Zhongnanhai (cigarette)

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Zhongnanhai Herb Blend 10 MG (Lights).jpg
An old Chinese pack of Zhongnanhai cigarettes, with a Chinese text warning at the top of the pack.
Product typeCigarette
Produced byBeijing Tobacco Corporation
CountryPeople's Republic of China
MarketsChina, Japan[1][2][3]

Zhongnanhai (Chinese: 中南海; pinyin: Zhōngnánhǎi) is a Chinese brand of cigarettes, currently owned and manufactured by the Beijing Tobacco Corporation.[4] The name Zhongnanhai is also that of a central government complex in Beijing.


Zhongnanhai was launched in the 1960s and it is highly popular and holds a large market share in Beijing.[5][6] The cigarettes were very popular among young smokers in China. In a popular TV series, Struggle, portraying the lives of people who are struggling to make a living in the capital city of Beijing, its 8 mg version was one of the cigarette products consumed by leading young characters. As a result, Zhongnanhai (8 mg) had become a favorite for young adults who were struggling to have a better life.[7]

Zhongnanhai cigarettes are generally produced in seven varieties: 1 mg, Menthol 1 mg, 3 mg, 5 mg, 8 mg, "Special" 8 mg, and 10 mg, referring to tar content. The official website refers to other varieties such as "12 mg" and "Red", which, however, are reported not to be widely available on the Chinese market. The pack text states that the cigarettes are made with "a choice blend of the world's finest tobaccos and herb".

Zhongnanhai cigarettes used to be specially made cigarettes for Chairman Mao Zedong in late 1960s.[8] Zhongnanhai was originally produced by Beijing Tobacco Corporation in an effort to develop a headlining product that was both commercially and socially successful. However Zhongnanhai cigarettes found in little commercial success as they often found themselves struggling to compete with the wide array of cigarettes already available on the domestic market. Subsequently, in an effort to salvage the China Tobacco mainstay, it was subject to a major product innovation scheme by Beijing tobacco corporation between the late 90s and early 2000s. The reason for such product innovation was highly correlated to Mao Zedong's death as with the passing away of the Chairman in the late 70s, sales too began to fall.[9] Thus with a decline of such a prestigious brand that was inherently connected with central headquarters for the Communist Party of China, Beijing Tobacco's general manager at the time, Mr.Gu undertook the revolutionary project resulting in a household name that has sat among the best selling cigarettes in China ever since.[10][11] The Chinese indie-rock band Carsick Cars dedicated a song called "Zhong nan hai" to the cigarette brand.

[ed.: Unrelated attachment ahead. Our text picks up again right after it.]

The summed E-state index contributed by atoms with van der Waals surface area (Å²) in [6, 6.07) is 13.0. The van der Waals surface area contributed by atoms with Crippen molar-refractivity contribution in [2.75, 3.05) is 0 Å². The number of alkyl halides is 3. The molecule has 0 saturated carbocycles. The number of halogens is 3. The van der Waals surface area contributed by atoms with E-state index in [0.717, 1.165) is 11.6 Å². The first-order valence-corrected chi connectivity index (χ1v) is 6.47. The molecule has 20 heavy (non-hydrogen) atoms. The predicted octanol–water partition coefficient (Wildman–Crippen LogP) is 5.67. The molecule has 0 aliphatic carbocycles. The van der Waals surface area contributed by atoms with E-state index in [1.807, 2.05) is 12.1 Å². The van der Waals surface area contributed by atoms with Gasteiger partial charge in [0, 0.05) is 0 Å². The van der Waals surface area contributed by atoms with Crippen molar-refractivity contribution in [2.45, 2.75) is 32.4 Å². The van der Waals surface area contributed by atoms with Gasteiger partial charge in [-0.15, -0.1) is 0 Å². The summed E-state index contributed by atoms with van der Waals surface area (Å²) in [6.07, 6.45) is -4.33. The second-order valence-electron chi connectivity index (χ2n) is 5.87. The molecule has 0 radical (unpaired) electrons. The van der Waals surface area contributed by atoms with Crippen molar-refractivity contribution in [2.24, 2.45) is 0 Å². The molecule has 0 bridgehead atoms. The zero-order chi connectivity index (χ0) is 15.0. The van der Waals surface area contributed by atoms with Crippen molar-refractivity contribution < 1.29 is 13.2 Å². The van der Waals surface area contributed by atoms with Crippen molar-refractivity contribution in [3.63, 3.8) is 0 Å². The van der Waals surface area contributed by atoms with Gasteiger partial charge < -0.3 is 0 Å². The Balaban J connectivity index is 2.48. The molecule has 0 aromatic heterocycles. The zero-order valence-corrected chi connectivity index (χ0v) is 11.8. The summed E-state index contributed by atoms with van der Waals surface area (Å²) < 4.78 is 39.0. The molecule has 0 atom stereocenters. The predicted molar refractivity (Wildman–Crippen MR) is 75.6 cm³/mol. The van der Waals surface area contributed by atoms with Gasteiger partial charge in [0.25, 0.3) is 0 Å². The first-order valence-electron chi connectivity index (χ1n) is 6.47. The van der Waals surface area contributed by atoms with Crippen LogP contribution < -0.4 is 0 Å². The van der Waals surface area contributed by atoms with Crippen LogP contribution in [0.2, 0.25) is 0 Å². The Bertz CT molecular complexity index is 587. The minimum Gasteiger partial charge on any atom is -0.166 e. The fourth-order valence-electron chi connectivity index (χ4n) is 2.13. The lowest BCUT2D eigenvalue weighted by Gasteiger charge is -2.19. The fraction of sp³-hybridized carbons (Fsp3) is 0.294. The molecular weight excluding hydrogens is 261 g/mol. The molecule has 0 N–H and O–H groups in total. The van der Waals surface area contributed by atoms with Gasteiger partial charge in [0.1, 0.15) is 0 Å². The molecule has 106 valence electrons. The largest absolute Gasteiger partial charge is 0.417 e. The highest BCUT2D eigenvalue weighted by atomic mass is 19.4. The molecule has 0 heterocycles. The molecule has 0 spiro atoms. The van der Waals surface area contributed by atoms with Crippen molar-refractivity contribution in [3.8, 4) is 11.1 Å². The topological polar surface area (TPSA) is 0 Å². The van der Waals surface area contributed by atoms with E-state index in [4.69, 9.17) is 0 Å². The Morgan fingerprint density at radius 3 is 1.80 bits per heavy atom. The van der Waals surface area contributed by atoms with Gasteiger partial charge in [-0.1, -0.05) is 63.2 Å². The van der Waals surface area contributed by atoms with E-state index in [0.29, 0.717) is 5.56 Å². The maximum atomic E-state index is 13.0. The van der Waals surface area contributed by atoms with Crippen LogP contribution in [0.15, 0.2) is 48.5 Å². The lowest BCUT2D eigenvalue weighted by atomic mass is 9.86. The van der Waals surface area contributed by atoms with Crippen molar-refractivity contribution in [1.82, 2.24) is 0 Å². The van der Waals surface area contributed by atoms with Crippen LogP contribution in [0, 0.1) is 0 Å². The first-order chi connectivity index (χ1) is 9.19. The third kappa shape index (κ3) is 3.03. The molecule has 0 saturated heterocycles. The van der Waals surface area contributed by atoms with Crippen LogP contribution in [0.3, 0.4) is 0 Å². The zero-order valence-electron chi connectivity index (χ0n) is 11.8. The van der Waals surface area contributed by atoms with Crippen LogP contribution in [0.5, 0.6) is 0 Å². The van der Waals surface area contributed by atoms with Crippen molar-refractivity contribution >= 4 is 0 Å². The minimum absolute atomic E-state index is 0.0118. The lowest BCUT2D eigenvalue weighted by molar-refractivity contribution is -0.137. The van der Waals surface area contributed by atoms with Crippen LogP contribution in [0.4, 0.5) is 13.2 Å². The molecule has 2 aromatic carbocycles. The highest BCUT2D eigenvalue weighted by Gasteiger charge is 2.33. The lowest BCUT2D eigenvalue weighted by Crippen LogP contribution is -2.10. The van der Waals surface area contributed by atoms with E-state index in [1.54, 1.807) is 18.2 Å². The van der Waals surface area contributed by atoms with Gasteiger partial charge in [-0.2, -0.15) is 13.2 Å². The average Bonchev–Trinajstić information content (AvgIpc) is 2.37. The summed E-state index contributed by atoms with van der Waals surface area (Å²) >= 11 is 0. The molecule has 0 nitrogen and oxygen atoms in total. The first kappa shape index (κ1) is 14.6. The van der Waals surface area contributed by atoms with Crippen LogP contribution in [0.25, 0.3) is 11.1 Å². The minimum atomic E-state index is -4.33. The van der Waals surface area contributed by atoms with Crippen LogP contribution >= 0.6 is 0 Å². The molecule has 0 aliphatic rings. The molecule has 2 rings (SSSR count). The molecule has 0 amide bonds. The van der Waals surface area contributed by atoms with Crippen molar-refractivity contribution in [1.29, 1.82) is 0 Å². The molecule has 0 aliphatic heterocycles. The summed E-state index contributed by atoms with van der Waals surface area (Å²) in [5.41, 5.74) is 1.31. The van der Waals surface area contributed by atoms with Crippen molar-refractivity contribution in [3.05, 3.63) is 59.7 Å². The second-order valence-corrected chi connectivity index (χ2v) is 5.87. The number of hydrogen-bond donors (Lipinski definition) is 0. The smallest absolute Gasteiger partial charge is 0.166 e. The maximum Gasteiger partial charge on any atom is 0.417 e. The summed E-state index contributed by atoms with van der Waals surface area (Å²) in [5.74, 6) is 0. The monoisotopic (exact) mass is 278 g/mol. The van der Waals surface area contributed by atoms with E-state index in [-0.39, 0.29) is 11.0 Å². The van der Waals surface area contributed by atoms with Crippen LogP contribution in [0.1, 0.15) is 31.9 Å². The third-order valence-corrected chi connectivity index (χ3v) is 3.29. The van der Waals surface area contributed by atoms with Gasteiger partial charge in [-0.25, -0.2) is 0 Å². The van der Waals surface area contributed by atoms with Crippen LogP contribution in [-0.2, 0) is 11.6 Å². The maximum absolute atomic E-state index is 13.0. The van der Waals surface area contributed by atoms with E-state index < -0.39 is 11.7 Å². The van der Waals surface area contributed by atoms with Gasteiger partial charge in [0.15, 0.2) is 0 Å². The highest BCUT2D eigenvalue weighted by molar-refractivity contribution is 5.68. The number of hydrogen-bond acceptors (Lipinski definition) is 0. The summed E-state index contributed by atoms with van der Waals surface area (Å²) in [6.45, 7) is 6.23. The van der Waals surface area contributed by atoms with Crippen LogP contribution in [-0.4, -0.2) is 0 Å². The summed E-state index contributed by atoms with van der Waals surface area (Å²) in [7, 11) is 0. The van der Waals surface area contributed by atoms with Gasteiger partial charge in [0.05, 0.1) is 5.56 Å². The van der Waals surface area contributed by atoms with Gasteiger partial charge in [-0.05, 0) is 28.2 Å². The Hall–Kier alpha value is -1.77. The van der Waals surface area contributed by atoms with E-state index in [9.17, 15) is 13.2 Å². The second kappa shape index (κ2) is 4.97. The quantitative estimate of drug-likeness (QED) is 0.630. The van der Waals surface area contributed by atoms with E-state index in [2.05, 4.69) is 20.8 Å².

As of 2012, a pack of Zhongnanhai cigarettes cost less than 10 Chinese Yuan.[12]


Cancelling of Zhongnanhai as a brand name[edit]

In 2009, the ThinkTank Research Center for Health Development, an anti-tobacco NGO in China, said it would submit a petition to the Trademark Assessment Commission of the State Administration for Industry and Commerce, asking it to discontinue the use of Zhongnanhai as a brand name for cigarettes.

Wu Yiqun, deputy director of TRCHD, told local media that using Zhongnanhai, which is an honored name representing the Chinese government, as a brand of cigarette is misleading consumers, making them believe that the cigarette brand has been acknowledged by the central government, and hence regarding it as a symbol of high quality and authority. According to Article 10 of China's Trademark Law, names of a central government office location can not be used as a brand. Based on this article, TRCHD would request the trademark authority to cancel the use of Zhongnanhai as a brand. It is learned that on the Zhongnanhai cigarette packets it says that part of the money spent by consumers on each pack of the cigarette will go to Project Hope, a well-known charity program that aims to support students from poor areas. Wu says printing such information on the cigarette packs is also misleading and against Article 5.3 of the Framework Convention on Tobacco Control.

At present, there is no rule in China to manage the charity initiatives of tobacco companies.[13] Ultimately, the claim was rejected by the court.[14]

See also[edit]


  1. ^ "BrandZhongnanhai - Cigarettes Pedia". Cigarettespedia.com. Retrieved 11 January 2018.
  2. ^ "Zhongnanhai". Zigsam.at. Retrieved 11 January 2018.
  3. ^ "Brands". Cigarety.by. Retrieved 11 January 2018.
  4. ^ "'Healthy' cigarettes deceiving smokers". Chinadaily.com.cn. Retrieved 11 January 2018.
  5. ^ CCTV.com央视国际网络有限公司版权所有. "地道京味儿何处寻:最北京(组图)_cctv.com_上央视网 看奥运会". News.cctv.com. Retrieved 11 January 2018.
  6. ^ "百度一下,你就知道". Baidu.com. Retrieved 11 January 2018.
  7. ^ Online, Tobacco China (1 December 2017). "The Emerging Millennial Market in China". Retrieved 11 January 2018.
  8. ^ "404". Bbs.tiexue.net. Retrieved 11 January 2018.
  9. ^ 国家烟草专卖局(China) (11 January 2018). "中国烟草年鉴". 经济日报出版社. Retrieved 11 January 2018 – via Google Books.
  10. ^ 倪益瑾 (11 January 2018). "转折中的中国烟草". 中国经济出版社. Retrieved 11 January 2018 – via Google Books.
  11. ^ "北京烟草志". 中国商业出版社. 11 January 1995. Retrieved 11 January 2018 – via Google Books.
  12. ^ "Choosing the Right Cigarette: 10 Top Brands in China -外国人网- eChinacities.com". Echinacities.com. Retrieved 11 January 2018.
  13. ^ "NGO Asks China To Cancel The Use Of Zhongnanhai As Tobacco Brand - ChinaCSR.com - Corporate Social Responsibility (CSR), Business Intelligence, and Sustainability News for China". Chinacsr.com. Retrieved 11 January 2018.
  14. ^ "Tobacco control organizations sued the judges withdraw Zhongnanhai cigarette brand was rejected - Hangzhou Blueprint Trademark Registration Office". Shtxwzhs.com. Retrieved 11 January 2018.

External links[edit]